(Fre*quent") v. t. [imp. & p. p. Frequented; p. pr. & vb. n. Frequenting.] [L. frequentare: cf.
F. fréquenter. See Frequent, a.]
1. To visit often; to resort to often or habitually.
He frequented the court of Augustus.Dryden.
2. To make full; to fill. [Obs.]
With their sighs the airMilton.
Frequenting, sent from hearts contrite.
(Fre*quent"a*ble) a. Accessible. [R.] Sidney.
(Fre*quent"age) n. The practice or habit of frequenting. [R.] Southey.
(Fre"quen*ta"tion) n. [L. frequentatio a crowding together, frequency: cf. F. fréquentation.]
The act or habit of frequenting or visiting often; resort. Chesterfield.
(Fre*quent"a*tive) a. [L. frequentativus: cf. F. fréquentatif.] (Gram.) Serving to express
the frequent repetition of an action; as, a frequentative verb. n. A frequentative verb.
(Fre*quent*er) n. One who frequents; one who often visits, or resorts to customarily.
(Fre*quent*ly) adv. At frequent or short intervals; many times; often; repeatedly; commonly.
(Fre"quent*ness), n. The quality of being frequent.
(||Frère) n. [F. See Friar.] A friar. Chaucer.
(Fres"cade) n. [See Fresco, Fresh, a.] A cool walk; shady place. [R.] Maunder.
(Fres"co) n.; pl. Frescoes or Frescos [It., fr. fresco fresh; of German origin. See Fresh, a.]
1. A cool, refreshing state of the air; duskiness; coolness; shade. [R.] Prior.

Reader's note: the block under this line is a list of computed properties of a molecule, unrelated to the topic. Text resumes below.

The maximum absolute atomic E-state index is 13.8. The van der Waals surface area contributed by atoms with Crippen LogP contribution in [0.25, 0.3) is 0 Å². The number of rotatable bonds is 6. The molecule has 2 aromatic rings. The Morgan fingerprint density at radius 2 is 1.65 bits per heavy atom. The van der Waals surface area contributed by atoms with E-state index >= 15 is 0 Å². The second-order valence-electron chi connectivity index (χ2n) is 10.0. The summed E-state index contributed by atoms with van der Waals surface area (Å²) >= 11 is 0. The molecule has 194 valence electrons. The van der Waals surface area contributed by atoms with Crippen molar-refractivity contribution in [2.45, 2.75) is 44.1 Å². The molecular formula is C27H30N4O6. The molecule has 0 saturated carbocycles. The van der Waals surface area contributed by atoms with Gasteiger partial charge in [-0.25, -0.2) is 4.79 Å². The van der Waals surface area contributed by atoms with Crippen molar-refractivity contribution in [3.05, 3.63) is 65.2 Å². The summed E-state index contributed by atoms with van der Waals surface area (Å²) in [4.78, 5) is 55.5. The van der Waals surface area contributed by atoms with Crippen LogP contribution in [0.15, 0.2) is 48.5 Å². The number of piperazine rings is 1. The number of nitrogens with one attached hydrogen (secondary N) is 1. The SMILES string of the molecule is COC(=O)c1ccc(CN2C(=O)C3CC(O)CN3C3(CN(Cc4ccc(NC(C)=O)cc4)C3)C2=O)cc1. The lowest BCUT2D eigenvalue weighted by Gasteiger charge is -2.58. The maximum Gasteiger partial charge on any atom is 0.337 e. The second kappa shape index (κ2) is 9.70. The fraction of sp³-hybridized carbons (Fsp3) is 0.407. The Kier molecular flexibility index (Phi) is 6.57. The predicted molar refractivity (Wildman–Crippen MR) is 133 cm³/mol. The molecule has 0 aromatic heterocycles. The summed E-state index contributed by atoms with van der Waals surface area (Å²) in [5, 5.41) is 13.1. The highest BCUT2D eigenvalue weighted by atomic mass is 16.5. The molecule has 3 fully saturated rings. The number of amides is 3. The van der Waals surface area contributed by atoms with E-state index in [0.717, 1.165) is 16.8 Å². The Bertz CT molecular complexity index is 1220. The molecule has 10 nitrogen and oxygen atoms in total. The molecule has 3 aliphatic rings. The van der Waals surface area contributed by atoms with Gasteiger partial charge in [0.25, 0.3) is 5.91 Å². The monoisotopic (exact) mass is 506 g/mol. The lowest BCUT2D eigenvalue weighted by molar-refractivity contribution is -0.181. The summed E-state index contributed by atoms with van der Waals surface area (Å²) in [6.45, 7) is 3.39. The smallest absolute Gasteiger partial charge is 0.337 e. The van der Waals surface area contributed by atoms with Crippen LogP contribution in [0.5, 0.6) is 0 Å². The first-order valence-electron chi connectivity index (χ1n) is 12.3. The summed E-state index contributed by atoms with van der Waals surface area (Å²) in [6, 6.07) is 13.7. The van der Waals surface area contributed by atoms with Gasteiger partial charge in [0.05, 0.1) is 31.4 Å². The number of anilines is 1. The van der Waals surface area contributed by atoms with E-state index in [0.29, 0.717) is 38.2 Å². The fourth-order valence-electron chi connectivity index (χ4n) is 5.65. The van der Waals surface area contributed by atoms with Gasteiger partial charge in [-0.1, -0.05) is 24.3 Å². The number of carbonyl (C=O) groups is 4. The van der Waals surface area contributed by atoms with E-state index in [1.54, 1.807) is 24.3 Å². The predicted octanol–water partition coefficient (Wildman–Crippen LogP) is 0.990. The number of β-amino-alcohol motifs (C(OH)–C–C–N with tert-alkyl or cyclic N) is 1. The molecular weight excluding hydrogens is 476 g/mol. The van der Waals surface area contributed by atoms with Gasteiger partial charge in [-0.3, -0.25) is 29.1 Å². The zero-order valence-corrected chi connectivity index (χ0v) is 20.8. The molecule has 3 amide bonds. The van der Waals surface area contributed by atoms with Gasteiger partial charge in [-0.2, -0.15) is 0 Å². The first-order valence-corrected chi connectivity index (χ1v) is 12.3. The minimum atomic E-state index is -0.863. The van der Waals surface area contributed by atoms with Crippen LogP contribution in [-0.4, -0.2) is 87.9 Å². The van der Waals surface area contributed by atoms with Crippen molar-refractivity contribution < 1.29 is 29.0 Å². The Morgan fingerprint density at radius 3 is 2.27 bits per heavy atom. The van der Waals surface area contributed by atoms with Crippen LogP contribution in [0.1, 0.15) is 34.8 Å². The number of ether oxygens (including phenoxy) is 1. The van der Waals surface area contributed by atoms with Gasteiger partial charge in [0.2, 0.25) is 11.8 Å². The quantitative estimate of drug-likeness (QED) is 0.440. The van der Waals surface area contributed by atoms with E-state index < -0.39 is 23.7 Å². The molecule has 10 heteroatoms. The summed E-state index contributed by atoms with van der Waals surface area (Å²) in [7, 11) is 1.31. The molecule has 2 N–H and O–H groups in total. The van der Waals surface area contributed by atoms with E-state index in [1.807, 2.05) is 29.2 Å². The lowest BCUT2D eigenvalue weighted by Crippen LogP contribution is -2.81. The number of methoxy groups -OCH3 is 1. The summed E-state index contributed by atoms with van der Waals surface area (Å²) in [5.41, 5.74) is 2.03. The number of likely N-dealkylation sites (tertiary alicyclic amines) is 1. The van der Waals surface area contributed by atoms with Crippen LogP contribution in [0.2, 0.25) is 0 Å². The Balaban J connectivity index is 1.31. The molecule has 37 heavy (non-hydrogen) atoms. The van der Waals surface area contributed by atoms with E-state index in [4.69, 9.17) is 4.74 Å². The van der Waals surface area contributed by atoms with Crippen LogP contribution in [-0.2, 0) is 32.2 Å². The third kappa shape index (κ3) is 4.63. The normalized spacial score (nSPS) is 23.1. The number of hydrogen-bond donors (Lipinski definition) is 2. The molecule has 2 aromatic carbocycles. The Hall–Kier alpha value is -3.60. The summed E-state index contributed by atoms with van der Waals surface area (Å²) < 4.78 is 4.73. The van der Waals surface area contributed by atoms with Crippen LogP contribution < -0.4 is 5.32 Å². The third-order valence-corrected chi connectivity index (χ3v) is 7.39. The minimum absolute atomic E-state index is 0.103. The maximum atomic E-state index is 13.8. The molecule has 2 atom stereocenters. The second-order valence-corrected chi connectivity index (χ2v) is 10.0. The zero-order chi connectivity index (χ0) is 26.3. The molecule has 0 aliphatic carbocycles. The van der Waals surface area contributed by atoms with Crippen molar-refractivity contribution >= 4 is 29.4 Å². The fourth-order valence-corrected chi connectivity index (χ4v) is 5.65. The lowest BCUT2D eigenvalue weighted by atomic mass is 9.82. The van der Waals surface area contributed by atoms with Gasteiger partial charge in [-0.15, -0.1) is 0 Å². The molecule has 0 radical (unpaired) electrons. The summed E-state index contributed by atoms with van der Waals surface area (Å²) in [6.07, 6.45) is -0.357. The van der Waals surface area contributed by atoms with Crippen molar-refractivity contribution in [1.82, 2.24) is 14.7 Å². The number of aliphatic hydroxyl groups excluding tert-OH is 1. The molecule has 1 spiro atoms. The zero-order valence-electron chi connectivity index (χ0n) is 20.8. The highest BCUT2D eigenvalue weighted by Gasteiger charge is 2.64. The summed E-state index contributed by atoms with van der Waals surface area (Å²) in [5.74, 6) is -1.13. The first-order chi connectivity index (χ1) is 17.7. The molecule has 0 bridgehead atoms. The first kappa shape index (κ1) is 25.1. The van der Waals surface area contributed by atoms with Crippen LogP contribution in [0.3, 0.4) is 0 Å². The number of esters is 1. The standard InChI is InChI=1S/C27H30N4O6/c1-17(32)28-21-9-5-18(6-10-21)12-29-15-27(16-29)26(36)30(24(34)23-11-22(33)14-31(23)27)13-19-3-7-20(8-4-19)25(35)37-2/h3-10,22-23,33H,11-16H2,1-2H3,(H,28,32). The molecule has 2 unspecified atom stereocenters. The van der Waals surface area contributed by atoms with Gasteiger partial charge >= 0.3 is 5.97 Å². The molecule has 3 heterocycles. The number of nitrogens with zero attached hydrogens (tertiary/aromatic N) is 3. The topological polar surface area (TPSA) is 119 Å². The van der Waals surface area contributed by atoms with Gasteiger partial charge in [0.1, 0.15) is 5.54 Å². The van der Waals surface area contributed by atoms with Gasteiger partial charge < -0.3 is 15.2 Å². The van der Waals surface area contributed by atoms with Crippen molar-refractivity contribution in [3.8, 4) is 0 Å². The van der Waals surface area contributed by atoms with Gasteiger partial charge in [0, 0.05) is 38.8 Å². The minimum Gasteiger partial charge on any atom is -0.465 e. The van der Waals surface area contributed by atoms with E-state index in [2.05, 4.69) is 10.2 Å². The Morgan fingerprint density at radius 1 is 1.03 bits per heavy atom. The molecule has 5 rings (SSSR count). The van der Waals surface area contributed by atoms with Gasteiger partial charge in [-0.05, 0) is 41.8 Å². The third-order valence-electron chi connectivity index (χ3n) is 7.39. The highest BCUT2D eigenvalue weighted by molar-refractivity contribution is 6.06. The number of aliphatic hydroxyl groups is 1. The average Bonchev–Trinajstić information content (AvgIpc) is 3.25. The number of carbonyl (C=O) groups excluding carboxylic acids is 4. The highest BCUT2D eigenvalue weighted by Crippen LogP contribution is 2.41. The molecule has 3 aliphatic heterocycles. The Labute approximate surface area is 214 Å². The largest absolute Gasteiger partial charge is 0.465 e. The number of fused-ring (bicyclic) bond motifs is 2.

2. (Fine Arts) (a) The art of painting on freshly spread plaster, before it dries. (b) In modern parlance,
incorrectly applied to painting on plaster in any manner. (c) A painting on plaster in either of senses a
(Fres"co), v. t. [imp. & p. p. Frescoed ; p. pr. & vb. n. Frescoing.] To paint in fresco, as
(Fresh) a. [Compar. Fresher (-er); superl. Freshest.] [OE. fresch, AS. fersc; akin to D. versch,
G. frisch, OHG. frisc, Sw. frisk, Dan. frisk, fersk, Icel. friskr frisky, brisk, ferskr fresh; cf. It. fresco,
OF. fres, freis, fem. freske, fresche, F. frais, fem. fraîche, which are of German origin. Cf. Fraischeur,
1. Possessed of original life and vigor; new and strong; unimpaired; sound.
2. New; original; additional. "Fear of fresh mistakes." Sir W. Scott.
A fresh pleasure in every fresh posture of the limbs.Landor.
3. Lately produced, gathered, or prepared for market; not stale; not dried or preserved; not wilted, faded,
or tainted; in good condition; as, fresh vegetables, flowers, eggs, meat, fruit, etc.; recently made or obtained; occurring
again; repeated; as, a fresh supply of goods; fresh tea, raisins, etc.; lately come or made public; as, fresh
news; recently taken from a well or spring; as, fresh water.